The driver for design was the architect, influenced by the requirements in the client brief. The construction also had to adhere to Fremantle Councils heritage guidelines, which includes facilitating the conservation of building of heritage value and to ensure that development occurs with due regard to identified heritage values in the interest of the community. Enforcing that restoration and additions undertaken should respect and be sympathetic to the heritage values of the area.
The project was designed and built to embrace solar passive gain. The concrete floor running along the large north facing window creating a thermal mass was designed to collect, store, and distribute solar energy in the form of heat from our winter sun and reject solar heat in the summer by use of external directional louvers. The design encompassed abundant windows for cross ventilation, 50% of the north facing side. This allowed ample circulation and sun heat penetration to permit passive movement of air throughout the home. Insulation was included in ceilings and stud framed walls to minimize heat gain and loss. The design incorporated galvanised corrugated iron roof sheeting to deliver high solar reflectance reducing heat transfer to the surface and a high solar emittance.Having a large open space in the addition, it was disposed to reverberation of sound waves or echo. The use and installation of an acoustic ceiling greatly helped improve the quality of the produced sound in turn reducing the echo and improving sound quality.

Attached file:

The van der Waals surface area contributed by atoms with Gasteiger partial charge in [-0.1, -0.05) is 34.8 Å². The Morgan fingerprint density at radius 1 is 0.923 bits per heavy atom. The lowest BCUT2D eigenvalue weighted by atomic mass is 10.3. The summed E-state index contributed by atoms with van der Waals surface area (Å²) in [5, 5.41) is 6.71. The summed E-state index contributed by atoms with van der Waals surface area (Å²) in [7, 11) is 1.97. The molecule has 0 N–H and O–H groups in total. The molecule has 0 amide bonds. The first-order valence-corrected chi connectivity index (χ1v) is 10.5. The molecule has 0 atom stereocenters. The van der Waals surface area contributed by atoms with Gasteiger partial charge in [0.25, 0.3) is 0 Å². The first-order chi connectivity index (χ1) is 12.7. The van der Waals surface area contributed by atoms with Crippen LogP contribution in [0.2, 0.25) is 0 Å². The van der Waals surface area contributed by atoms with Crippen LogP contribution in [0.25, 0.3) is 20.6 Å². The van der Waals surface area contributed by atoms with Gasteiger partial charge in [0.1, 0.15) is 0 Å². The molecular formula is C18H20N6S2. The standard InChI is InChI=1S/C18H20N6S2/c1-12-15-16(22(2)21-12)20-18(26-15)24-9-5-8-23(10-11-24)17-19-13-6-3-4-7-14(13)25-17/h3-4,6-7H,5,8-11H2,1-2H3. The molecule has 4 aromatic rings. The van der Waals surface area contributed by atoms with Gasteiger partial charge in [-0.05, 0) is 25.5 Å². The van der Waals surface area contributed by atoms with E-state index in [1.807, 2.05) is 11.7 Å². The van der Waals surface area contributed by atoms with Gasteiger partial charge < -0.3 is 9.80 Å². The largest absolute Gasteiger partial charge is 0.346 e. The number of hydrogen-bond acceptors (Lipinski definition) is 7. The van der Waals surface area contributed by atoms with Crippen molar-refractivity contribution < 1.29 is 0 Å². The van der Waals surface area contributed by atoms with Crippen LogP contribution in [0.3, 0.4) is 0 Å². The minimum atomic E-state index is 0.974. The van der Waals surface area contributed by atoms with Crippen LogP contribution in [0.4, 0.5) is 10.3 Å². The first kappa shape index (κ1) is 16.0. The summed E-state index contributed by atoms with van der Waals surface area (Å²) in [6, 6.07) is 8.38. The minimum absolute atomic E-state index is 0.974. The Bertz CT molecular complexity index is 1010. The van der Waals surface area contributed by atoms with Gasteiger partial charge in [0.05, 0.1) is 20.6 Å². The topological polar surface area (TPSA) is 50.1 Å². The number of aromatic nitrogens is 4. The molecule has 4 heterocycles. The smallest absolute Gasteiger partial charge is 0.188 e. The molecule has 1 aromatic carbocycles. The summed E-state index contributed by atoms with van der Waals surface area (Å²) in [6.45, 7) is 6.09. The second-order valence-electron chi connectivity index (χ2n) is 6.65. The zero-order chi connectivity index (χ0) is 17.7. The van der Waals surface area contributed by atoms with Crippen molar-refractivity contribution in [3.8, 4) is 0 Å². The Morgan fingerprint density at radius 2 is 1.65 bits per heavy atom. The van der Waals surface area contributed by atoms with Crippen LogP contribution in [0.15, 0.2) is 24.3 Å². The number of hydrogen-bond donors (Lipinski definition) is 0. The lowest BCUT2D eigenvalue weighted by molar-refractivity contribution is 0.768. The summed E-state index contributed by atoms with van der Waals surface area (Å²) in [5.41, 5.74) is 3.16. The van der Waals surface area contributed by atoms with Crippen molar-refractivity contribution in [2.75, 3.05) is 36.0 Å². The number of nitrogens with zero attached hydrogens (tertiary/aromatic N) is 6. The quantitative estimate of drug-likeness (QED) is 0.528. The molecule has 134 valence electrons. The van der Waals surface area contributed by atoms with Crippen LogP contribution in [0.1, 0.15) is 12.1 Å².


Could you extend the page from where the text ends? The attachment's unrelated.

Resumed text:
The cottage itself was in complete degradation, the external render was removed exposing the deteriorated limestone & decomposed lime mortar. Pointing up was a necessity along the way to ensure stability and prevent further degradation while the job was in progress. Removing the render also exposed large vertical cracks in the cottage walls. Those areas of wall were pulled down and rebuilt by stone masons. On removal of the original timber windows the limestone heads and part of the walls collapsed. New jarrah windows were built in incorporating new coined brickwork and an arch head over supported by rods and stirrups. Fremantle Builders sourced the availability of suitable recycled bricks which were adequate for the purpose and approved by the architect. After selection was approved and brick coin work built in and tuck pointed.
All bathroom toilets systems were concealed within the wall frame allowing a clean and sleek appearance. Each wet area has its own temperature control pad to adjust to the individual’s desired requirements.Custom designed continuous sky lighting running the full length of the bathrooms utilised as a feature incorporating an abundance of natural light aiding in energy management.
The project effectively harmonised and successfully combined old world cottage charm with contemporary living. The restoration and addition reflects the combined personal style and passion of the clients incorporating a clear respect for the heritage for the front cottage. The open plan living style to the rear addition offers convenience and sociability. Another fashionable feature is the large expanse of glass extending the eye beyond the living area to the backyard. The sliding glass wall cleverly extending the living area to encompass the backyard creating the ultimate embodiment of indoor outdoor living.
Australian Jarrah hard wood was used throughout the construction in the sub frame, floor, windows and door frames including roof frame. Jarrah's natural properties include a high resistance to weather, rot and termites making it valuable for a range of uses. Its density also makes it fire resistant.
The cottage is constructed with random limestone rubble walls and blocks to the frontage comprising natural thermal properties. The new ceilings are insulated gyprock and acoustic soundboard. The roof, galvanised custom orb imported from over east. Hard wall plaster to the internal cottage. The exterior limestone face was restored and pointed up enhancing the effect. The coin was tuck pointed adding to the classic appeal. The addition is timber framed clad in a mixture of five ply and vertically positioned timber boards. White gloss paint work reflecting the heat of the day creating a cooler and more energy efficient ambiance inside on hot summer days.